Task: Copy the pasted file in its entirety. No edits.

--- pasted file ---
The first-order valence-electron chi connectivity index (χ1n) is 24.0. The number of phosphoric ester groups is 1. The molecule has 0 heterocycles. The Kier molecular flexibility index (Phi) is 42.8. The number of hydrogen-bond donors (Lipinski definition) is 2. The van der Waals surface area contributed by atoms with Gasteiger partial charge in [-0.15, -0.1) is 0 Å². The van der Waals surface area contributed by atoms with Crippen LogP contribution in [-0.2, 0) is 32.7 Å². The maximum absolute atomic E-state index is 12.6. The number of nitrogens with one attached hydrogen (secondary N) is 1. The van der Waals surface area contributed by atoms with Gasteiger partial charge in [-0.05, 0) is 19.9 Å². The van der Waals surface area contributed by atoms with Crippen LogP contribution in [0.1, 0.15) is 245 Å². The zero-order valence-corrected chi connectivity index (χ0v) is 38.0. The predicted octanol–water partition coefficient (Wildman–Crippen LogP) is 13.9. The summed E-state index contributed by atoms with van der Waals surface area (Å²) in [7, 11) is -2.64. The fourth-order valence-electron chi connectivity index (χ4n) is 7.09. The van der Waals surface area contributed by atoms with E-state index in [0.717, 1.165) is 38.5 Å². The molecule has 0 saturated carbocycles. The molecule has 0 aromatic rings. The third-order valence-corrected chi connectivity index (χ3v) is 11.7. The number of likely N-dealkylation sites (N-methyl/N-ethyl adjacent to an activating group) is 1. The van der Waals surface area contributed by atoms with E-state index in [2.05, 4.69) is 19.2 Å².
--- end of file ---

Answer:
The first-order valence-electron chi connectivity index (χ1n) is 24.0. The number of phosphoric ester groups is 1. The molecule has 0 heterocycles. The Kier molecular flexibility index (Phi) is 42.8. The number of hydrogen-bond donors (Lipinski definition) is 2. The van der Waals surface area contributed by atoms with Gasteiger partial charge in [-0.15, -0.1) is 0 Å². The van der Waals surface area contributed by atoms with Crippen LogP contribution in [-0.2, 0) is 32.7 Å². The maximum absolute atomic E-state index is 12.6. The number of nitrogens with one attached hydrogen (secondary N) is 1. The van der Waals surface area contributed by atoms with Gasteiger partial charge in [-0.05, 0) is 19.9 Å². The van der Waals surface area contributed by atoms with Crippen LogP contribution in [0.1, 0.15) is 245 Å². The zero-order valence-corrected chi connectivity index (χ0v) is 38.0. The predicted octanol–water partition coefficient (Wildman–Crippen LogP) is 13.9. The summed E-state index contributed by atoms with van der Waals surface area (Å²) in [7, 11) is -2.64. The fourth-order valence-electron chi connectivity index (χ4n) is 7.09. The van der Waals surface area contributed by atoms with E-state index in [0.717, 1.165) is 38.5 Å². The molecule has 0 saturated carbocycles. The molecule has 0 aromatic rings. The third-order valence-corrected chi connectivity index (χ3v) is 11.7. The number of likely N-dealkylation sites (N-methyl/N-ethyl adjacent to an activating group) is 1. The van der Waals surface area contributed by atoms with E-state index in [2.05, 4.69) is 19.2 Å².